The Arctic Council this week will also offer an opportunity for direct talks between Russian Foreign Minister Sergey Lavrov and Blinken on the sidelines of the meeting. The encounter is intended to lay the groundwork for Putin’s meeting with US President Joe Biden planned for next month.
“They’ll talk probably quite directly behind closed doors, about some of the major issues between Russia and the United States, including cyber warfare, including Ukraine, including the Arctic, but the signals that I’m reading from the Biden administration, as well as Russia, is, they’re looking to lower the temperature and collaborate more than lead to conflict,” he said.
How much has competition taken over cooperation in the Arctic?
“Looking at the last 20 years, the Arctic has gone from a zone of mostly cooperation to more competition and we’re seeing a more active diplomatic and military effort to show at least a presence there, ” Weitz said.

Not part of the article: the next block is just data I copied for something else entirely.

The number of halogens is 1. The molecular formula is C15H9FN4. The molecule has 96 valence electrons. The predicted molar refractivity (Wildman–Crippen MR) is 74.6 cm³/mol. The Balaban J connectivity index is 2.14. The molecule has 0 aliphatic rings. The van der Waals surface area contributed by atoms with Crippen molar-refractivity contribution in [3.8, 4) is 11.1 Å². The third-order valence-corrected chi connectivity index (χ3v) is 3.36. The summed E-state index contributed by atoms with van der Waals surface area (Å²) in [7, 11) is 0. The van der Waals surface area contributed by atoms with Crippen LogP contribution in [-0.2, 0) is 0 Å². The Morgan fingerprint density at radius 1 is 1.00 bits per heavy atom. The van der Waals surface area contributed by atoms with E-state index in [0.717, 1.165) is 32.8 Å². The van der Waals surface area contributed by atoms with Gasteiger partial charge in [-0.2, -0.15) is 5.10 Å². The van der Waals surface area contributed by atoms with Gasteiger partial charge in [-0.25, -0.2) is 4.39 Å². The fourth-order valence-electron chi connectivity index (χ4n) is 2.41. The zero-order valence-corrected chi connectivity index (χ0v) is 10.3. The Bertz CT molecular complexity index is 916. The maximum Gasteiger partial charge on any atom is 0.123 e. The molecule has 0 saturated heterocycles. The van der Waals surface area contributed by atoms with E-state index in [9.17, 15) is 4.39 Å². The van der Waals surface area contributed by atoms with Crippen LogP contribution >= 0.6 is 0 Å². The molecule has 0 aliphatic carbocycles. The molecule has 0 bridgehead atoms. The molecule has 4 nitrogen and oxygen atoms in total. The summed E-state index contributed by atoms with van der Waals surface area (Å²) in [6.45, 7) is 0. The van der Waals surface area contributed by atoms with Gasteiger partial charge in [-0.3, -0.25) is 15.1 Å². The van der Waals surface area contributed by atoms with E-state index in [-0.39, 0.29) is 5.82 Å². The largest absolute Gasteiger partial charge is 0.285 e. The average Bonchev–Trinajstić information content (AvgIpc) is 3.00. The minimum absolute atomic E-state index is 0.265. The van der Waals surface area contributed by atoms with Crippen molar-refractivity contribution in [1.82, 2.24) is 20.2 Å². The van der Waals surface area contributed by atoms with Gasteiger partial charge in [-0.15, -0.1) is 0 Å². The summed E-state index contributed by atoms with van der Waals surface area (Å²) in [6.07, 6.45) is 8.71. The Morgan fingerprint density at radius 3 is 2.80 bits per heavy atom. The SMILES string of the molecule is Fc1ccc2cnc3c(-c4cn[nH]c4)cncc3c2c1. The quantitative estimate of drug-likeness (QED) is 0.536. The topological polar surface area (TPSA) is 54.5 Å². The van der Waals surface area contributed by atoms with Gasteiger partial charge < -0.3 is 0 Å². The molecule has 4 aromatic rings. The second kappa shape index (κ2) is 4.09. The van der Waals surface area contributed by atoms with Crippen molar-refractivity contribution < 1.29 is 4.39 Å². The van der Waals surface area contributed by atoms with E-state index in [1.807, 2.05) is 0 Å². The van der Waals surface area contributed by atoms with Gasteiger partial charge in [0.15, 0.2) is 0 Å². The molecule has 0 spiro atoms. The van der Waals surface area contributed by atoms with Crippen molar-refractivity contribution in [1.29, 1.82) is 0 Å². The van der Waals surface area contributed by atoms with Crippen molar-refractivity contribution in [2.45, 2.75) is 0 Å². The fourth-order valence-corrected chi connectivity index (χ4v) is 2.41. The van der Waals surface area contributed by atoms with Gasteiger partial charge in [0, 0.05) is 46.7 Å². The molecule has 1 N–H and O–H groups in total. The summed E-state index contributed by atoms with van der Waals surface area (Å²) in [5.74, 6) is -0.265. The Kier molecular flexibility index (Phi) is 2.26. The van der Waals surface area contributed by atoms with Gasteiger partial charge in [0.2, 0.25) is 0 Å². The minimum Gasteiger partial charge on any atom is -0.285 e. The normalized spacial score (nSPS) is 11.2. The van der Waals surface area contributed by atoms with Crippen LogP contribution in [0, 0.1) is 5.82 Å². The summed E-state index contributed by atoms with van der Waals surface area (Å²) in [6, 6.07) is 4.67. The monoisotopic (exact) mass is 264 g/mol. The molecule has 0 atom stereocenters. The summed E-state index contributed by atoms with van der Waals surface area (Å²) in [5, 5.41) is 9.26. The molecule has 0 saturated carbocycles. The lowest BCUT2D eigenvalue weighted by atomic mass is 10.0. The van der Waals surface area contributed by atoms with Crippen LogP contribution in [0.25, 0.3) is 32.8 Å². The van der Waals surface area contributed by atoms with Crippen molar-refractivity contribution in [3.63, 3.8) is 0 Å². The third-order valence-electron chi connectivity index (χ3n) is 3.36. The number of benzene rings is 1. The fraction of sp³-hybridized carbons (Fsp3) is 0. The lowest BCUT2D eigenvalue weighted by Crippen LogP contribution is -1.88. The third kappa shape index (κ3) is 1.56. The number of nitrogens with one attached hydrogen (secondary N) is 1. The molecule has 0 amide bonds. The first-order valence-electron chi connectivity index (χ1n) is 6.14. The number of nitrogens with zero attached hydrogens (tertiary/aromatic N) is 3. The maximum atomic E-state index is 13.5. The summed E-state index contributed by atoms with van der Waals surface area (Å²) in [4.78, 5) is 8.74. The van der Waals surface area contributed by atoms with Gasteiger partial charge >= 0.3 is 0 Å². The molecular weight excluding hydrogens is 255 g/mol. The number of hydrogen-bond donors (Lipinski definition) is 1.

Recent years have seen a remilitarisation of the Arctic, even more so after spiralling tensions between Moscow and the West following Russia’s 2014 annexation of Ukraine’s Crimean Peninsula.
“The United States, but also other NATO allies see the Russian expanding military presence in the Arctic in the context of the broader Russian increasingly aggressive behaviour on the international stage, ” said Katarzyna Zysk, a professor of International Relations and Contemporary History at the Norwegian Institute for Defence Studies.
As a result, Washington sent B-1 bombers to Norway this year. The Russian Foreign Ministry criticised last week “Oslo’s course for the militarisation of the Arctic.”
“Increased Russian presence, more Russian bases in the High North, has also triggered the need for more NATO presence, and we have increased our presence there with more naval capabilities, presence in the air, and not least, the importance of protecting transatlantic undersea cables transmitting a lot of data,” NATO Secretary-General Jens Stoltenberg said.